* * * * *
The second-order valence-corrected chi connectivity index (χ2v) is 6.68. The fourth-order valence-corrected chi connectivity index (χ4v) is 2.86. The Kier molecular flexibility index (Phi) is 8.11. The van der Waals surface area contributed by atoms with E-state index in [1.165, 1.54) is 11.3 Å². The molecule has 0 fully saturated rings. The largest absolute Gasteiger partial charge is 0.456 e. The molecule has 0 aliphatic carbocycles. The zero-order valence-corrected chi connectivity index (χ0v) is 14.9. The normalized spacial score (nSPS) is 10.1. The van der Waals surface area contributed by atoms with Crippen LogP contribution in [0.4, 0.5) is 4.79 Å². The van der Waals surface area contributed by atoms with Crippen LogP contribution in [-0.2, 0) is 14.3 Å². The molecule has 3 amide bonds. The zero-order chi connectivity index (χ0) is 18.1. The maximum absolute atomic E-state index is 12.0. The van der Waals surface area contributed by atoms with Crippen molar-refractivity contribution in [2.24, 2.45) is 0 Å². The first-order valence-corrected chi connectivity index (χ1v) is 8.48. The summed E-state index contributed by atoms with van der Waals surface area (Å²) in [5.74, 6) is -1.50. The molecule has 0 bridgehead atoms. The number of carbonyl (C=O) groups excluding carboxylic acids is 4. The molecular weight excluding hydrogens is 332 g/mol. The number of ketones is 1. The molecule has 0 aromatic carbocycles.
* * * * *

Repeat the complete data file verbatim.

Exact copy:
The second-order valence-corrected chi connectivity index (χ2v) is 6.68. The fourth-order valence-corrected chi connectivity index (χ4v) is 2.86. The Kier molecular flexibility index (Phi) is 8.11. The van der Waals surface area contributed by atoms with E-state index in [1.165, 1.54) is 11.3 Å². The molecule has 0 fully saturated rings. The largest absolute Gasteiger partial charge is 0.456 e. The molecule has 0 aliphatic carbocycles. The zero-order valence-corrected chi connectivity index (χ0v) is 14.9. The normalized spacial score (nSPS) is 10.1. The van der Waals surface area contributed by atoms with Crippen LogP contribution in [0.4, 0.5) is 4.79 Å². The van der Waals surface area contributed by atoms with Crippen LogP contribution in [-0.2, 0) is 14.3 Å². The molecule has 3 amide bonds. The zero-order chi connectivity index (χ0) is 18.1. The maximum absolute atomic E-state index is 12.0. The van der Waals surface area contributed by atoms with Crippen molar-refractivity contribution in [2.24, 2.45) is 0 Å². The first-order valence-corrected chi connectivity index (χ1v) is 8.48. The summed E-state index contributed by atoms with van der Waals surface area (Å²) in [5.74, 6) is -1.50. The molecule has 0 bridgehead atoms. The number of carbonyl (C=O) groups excluding carboxylic acids is 4. The molecular weight excluding hydrogens is 332 g/mol. The number of ketones is 1. The molecule has 0 aromatic carbocycles.